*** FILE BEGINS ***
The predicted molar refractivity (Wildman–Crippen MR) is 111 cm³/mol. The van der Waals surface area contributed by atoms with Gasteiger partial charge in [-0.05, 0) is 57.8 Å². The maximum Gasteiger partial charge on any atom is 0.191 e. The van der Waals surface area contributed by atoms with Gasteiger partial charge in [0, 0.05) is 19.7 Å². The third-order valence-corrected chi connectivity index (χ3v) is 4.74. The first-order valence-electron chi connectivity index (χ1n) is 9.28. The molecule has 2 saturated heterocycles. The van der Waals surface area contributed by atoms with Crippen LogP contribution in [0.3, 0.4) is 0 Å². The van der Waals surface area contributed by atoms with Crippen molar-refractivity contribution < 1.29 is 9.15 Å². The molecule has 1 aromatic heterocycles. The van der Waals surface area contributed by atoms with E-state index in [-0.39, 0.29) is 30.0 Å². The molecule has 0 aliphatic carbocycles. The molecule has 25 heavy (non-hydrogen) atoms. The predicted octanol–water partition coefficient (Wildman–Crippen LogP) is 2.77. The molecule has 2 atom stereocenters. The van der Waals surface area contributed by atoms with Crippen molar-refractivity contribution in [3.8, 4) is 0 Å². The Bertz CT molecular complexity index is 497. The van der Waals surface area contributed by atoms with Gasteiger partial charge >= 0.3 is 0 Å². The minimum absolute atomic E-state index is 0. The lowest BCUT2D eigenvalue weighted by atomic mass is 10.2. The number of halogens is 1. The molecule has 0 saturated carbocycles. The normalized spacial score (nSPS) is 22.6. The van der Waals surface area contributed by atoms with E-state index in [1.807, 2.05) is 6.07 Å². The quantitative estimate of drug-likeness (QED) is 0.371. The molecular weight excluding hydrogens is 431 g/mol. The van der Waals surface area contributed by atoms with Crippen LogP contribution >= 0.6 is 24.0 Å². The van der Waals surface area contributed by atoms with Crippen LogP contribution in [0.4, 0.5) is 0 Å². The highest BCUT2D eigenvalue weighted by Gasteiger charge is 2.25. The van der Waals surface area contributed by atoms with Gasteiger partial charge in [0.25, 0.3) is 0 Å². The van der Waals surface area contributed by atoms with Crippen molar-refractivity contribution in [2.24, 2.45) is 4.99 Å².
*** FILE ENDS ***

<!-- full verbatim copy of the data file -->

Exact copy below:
The predicted molar refractivity (Wildman–Crippen MR) is 111 cm³/mol. The van der Waals surface area contributed by atoms with Gasteiger partial charge in [-0.05, 0) is 57.8 Å². The maximum Gasteiger partial charge on any atom is 0.191 e. The van der Waals surface area contributed by atoms with Gasteiger partial charge in [0, 0.05) is 19.7 Å². The third-order valence-corrected chi connectivity index (χ3v) is 4.74. The first-order valence-electron chi connectivity index (χ1n) is 9.28. The molecule has 2 saturated heterocycles. The van der Waals surface area contributed by atoms with Crippen LogP contribution in [0.3, 0.4) is 0 Å². The van der Waals surface area contributed by atoms with Crippen molar-refractivity contribution < 1.29 is 9.15 Å². The molecule has 1 aromatic heterocycles. The van der Waals surface area contributed by atoms with E-state index in [-0.39, 0.29) is 30.0 Å². The molecule has 0 aliphatic carbocycles. The molecule has 25 heavy (non-hydrogen) atoms. The predicted octanol–water partition coefficient (Wildman–Crippen LogP) is 2.77. The molecule has 2 atom stereocenters. The van der Waals surface area contributed by atoms with Crippen molar-refractivity contribution in [3.8, 4) is 0 Å². The Bertz CT molecular complexity index is 497. The van der Waals surface area contributed by atoms with Gasteiger partial charge >= 0.3 is 0 Å². The minimum absolute atomic E-state index is 0. The lowest BCUT2D eigenvalue weighted by atomic mass is 10.2. The number of halogens is 1. The molecule has 0 saturated carbocycles. The normalized spacial score (nSPS) is 22.6. The van der Waals surface area contributed by atoms with E-state index in [1.807, 2.05) is 6.07 Å². The quantitative estimate of drug-likeness (QED) is 0.371. The molecular weight excluding hydrogens is 431 g/mol. The van der Waals surface area contributed by atoms with Crippen LogP contribution >= 0.6 is 24.0 Å². The van der Waals surface area contributed by atoms with Crippen LogP contribution in [0.4, 0.5) is 0 Å². The highest BCUT2D eigenvalue weighted by Gasteiger charge is 2.25. The van der Waals surface area contributed by atoms with Gasteiger partial charge in [0.25, 0.3) is 0 Å². The van der Waals surface area contributed by atoms with Crippen molar-refractivity contribution in [2.24, 2.45) is 4.99 Å².